Doubtless there may frequently arise tax evasion cases in which after conviction on a plea of guilty the defendant is unpleasantly surprised when, confronted with a civil action for the recovery of the evaded taxes, he finds a defense foreclosed by his plea in the criminal cases. And after pleading guilty to an offense which, though of small dimensions, is classified as a felony, a defendant may be shocked to find that he has lost his civil rights, - or that, after his conviction has faded into the past, he is faced with loss of his employment because he can only answer in the affirmative some questionnaire demanding to know if he has ever been convicted of a felony. The writer of this opinion, during his tenure on the trial bench, was more than once consulted by young men, duly convicted on a plea of guilty to a comparatively small offense, who were distressed to find that a later consequence of their plea was ineligibility for enlistment in the armed services. We think it plainly unsound to hold, as now in principle we are urged to hold, that such defendants are subjected to manifest injustice, if held to their plea, merely because they did not understand or foresee such collateral consequences. We find no case which even looks in that direction,*fn6 and the absence of cases expressly rejecting such doctrine we attribute to the absence of a rule so palpably unsound.
With the defendant's principal contention thus disposed of, we find little merit left in the appeal. We do not overlook the companion contention that the defendant, if he had elected to stand trial, might have escaped conviction because of the Statute of Limitations. That defense addressed to the merits, was waived by his plea of guilty. And utterly no grounds appear in the record to support a contention that the waiver here was other than deliberate and intentional. As to this there is not even assertion of erroneous advice received by the defendant from his lawyer. Likewise, as to the defendant's assertion that notwithstanding his plea of guilty he was not in fact guilty.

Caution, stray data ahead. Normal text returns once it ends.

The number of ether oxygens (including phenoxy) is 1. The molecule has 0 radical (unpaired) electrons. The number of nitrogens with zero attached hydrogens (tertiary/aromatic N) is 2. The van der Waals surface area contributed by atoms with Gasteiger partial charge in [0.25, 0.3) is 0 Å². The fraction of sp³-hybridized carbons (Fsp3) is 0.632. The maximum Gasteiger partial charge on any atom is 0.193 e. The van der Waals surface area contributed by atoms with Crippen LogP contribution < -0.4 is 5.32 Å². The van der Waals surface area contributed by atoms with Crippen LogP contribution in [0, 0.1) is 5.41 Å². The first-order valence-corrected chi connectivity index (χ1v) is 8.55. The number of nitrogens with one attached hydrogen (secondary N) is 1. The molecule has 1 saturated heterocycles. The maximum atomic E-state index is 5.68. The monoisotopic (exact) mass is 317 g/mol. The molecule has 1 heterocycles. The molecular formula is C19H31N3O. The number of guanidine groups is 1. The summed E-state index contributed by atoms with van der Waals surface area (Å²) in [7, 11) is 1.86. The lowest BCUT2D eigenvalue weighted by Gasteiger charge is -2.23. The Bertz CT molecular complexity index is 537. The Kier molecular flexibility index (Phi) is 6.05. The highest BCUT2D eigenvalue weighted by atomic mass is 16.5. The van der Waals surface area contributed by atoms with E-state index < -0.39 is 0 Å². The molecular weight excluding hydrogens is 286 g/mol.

We do not fail to recognize the terrific impact on the defendant's life and family of the collateral consequence of deportation. But deportability is determined by the Immigration and Nationality Act of 1952, 8 U.S.C.A. § 1102 et seq. And even if we felt that the inflexibility*fn7 of that Act was unduly harsh in its application to this particular defendant or to others, we may not properly let sympathy, thus engendered, by intrusion into the field of criminal administration disturb the finality of criminal process and thus undermine effective law enforcement.
On Petition for Rehearing
The case of United States v. Morgan, 346 U.S. 502, 74 S. Ct. 247, which the appellant now cites, is not applicable to the situation here which rather falls within the holding of ...